This past academic year has been a bit of a nonstarter. It has been a year characterised by a lack of ambition, of motivation and a general sense of pointlessness.
Fair few of us can really claim to have achieved anything, and those who can are just showing off and should shut up because they’re making the rest of us look bad.
The university experience has been irreparably damaged for so many and it will be interesting to see whether the prospective return to normality that feels so close will usher in a new or better experience. Or will our fears and concerns about social interaction remain and cast a grim, sombre shadow over our remaining years at this institution?
If this past academic year has taught me anything it is that we do need to have at least some semblance of in-person education. It is far too easy to join zoom calls from your bed, half-listening while you drift in and out of sleep. When the lecturer asks a question, sure it’s still uncomfortable but you don’t have to sit in front of them, trying to avoid eye contact. Fear of being caught out is a great motivator for education, perhaps an even greater motivator than the pursuit of knowledge.
This next academic year must learn the lessons of the former. While much of the rest of the world is still struggling, in the UK and Scotland the vaccine rollout has been largely successful. More than half the population has received a first dose, and all over-18s are due to be offered their first dose by August (‘offered’ being the operative word). The University must strive to phase in in-person teaching but this would not go nearly far enough.
A key facet of any positive university experience is meeting new people and as such significantly more effort needs to go into giving us opportunities to interact. Societies will be integral to repairing the damage caused by the last year and the university must endeavour to support them as much as possible. Whether this involves subsidising memberships for the frankly stupidly expensive sports socs, providing more space at different times for societies to book rooms or something else that someone with way more time on their hands than I can come up with – come on Pete, earn that vice-chancellor’s salary.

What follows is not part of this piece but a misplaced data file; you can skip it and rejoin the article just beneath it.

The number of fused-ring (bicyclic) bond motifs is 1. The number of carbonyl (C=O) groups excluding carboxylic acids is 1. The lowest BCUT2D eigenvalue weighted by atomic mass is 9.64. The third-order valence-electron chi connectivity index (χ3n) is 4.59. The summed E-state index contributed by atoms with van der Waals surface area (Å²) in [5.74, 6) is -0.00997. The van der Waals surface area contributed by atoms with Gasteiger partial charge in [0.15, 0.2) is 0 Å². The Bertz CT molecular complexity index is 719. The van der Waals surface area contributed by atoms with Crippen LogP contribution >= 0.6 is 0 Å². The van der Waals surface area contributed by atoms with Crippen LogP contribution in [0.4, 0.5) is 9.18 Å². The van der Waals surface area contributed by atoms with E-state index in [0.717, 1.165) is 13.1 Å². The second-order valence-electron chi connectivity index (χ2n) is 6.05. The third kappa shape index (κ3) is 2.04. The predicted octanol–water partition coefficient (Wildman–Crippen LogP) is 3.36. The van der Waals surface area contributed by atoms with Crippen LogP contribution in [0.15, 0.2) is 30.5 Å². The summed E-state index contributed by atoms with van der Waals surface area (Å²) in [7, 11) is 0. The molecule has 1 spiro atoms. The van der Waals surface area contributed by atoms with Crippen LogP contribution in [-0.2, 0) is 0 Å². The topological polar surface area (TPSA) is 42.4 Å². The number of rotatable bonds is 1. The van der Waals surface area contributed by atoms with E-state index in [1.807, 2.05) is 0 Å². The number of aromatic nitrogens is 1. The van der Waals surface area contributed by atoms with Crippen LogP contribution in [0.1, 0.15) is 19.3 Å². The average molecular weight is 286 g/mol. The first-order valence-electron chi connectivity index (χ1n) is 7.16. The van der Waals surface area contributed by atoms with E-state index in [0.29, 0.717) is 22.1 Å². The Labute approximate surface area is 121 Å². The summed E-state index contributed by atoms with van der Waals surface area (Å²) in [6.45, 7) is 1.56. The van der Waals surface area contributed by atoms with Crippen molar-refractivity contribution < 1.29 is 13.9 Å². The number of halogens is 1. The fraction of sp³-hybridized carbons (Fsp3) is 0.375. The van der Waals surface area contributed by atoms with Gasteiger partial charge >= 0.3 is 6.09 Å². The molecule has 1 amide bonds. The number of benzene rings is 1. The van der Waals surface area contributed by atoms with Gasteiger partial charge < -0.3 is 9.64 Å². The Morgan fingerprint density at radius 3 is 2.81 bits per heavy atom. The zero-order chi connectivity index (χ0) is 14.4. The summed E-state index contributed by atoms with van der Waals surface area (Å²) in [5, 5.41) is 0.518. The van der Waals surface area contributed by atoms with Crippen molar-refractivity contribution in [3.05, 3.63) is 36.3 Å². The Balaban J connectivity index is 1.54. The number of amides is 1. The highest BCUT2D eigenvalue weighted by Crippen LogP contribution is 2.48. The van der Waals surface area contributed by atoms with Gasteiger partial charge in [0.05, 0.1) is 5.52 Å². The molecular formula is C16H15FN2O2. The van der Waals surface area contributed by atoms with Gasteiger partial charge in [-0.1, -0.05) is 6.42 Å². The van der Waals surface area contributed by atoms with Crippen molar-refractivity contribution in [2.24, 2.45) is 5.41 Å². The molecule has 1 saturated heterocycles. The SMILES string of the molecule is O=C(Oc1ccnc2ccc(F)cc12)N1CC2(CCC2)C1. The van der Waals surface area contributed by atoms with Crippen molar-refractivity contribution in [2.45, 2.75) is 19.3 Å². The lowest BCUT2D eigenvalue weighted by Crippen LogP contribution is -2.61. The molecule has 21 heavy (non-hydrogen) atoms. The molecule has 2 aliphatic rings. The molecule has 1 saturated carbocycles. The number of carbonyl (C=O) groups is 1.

It comes as no surprise that it costs an arm and a leg to get involved in most activities at this university. It is one of the last seemingly indomitable bastions of financial discrimination. When so many students are paying so much to attend it is hardly reasonable to demand another small fortune from them just so they can meet new people outside of classes.
The students who started in the past academic year have no knowledge of the shared experiences that the rest of us have in common. They’ve had no Teviot, no Pear Tree, no Big Cheese – not that I mourn that last one. They’ve never gotten to use the wrap bar at King’s (truly the best feature of the university).
The University and the Students’ Association must strive to remedy this. This is of course an academic institution and that should always be it’s first priority. But if people are miserable and lonely then there is less and less motivation to study and less and less reason for people to come here because they’ll hear it sucks.
So Peter, if you want to maintain that egregious and utterly unearned salary, get it sorted. Because we all deserve a belter of a year to make up for this omnishambles.
Image: The Library via MJ Richardson